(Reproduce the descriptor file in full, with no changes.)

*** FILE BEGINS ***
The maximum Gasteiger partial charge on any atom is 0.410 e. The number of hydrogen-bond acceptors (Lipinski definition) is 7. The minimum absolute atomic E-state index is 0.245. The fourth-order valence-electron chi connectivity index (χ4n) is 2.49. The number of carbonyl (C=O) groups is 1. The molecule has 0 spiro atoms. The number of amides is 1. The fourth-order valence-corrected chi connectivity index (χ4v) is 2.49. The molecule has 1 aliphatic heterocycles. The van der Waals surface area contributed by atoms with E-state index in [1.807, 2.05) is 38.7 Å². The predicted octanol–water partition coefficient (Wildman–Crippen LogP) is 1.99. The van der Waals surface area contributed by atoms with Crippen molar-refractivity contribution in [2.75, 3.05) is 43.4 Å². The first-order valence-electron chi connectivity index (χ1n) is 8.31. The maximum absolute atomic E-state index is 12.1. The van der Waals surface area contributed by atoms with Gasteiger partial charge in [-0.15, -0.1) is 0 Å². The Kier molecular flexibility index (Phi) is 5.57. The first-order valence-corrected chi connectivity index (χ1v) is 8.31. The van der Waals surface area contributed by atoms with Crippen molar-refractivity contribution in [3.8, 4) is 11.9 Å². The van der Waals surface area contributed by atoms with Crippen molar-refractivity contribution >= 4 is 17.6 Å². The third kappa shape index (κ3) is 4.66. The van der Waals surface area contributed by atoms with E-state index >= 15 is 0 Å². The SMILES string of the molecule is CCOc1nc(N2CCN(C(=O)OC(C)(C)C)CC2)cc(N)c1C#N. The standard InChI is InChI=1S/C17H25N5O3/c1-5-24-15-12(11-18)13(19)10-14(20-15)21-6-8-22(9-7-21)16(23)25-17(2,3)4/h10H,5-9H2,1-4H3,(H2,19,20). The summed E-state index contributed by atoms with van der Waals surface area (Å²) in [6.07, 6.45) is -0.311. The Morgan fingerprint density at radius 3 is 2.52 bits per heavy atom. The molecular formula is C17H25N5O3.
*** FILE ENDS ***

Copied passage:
The maximum Gasteiger partial charge on any atom is 0.410 e. The number of hydrogen-bond acceptors (Lipinski definition) is 7. The minimum absolute atomic E-state index is 0.245. The fourth-order valence-electron chi connectivity index (χ4n) is 2.49. The number of carbonyl (C=O) groups is 1. The molecule has 0 spiro atoms. The number of amides is 1. The fourth-order valence-corrected chi connectivity index (χ4v) is 2.49. The molecule has 1 aliphatic heterocycles. The van der Waals surface area contributed by atoms with E-state index in [1.807, 2.05) is 38.7 Å². The predicted octanol–water partition coefficient (Wildman–Crippen LogP) is 1.99. The van der Waals surface area contributed by atoms with Crippen molar-refractivity contribution in [2.75, 3.05) is 43.4 Å². The first-order valence-electron chi connectivity index (χ1n) is 8.31. The maximum absolute atomic E-state index is 12.1. The van der Waals surface area contributed by atoms with Gasteiger partial charge in [-0.15, -0.1) is 0 Å². The Kier molecular flexibility index (Phi) is 5.57. The first-order valence-corrected chi connectivity index (χ1v) is 8.31. The van der Waals surface area contributed by atoms with Crippen molar-refractivity contribution in [3.8, 4) is 11.9 Å². The van der Waals surface area contributed by atoms with Crippen molar-refractivity contribution >= 4 is 17.6 Å². The third kappa shape index (κ3) is 4.66. The van der Waals surface area contributed by atoms with E-state index >= 15 is 0 Å². The SMILES string of the molecule is CCOc1nc(N2CCN(C(=O)OC(C)(C)C)CC2)cc(N)c1C#N. The standard InChI is InChI=1S/C17H25N5O3/c1-5-24-15-12(11-18)13(19)10-14(20-15)21-6-8-22(9-7-21)16(23)25-17(2,3)4/h10H,5-9H2,1-4H3,(H2,19,20). The summed E-state index contributed by atoms with van der Waals surface area (Å²) in [6.07, 6.45) is -0.311. The Morgan fingerprint density at radius 3 is 2.52 bits per heavy atom. The molecular formula is C17H25N5O3.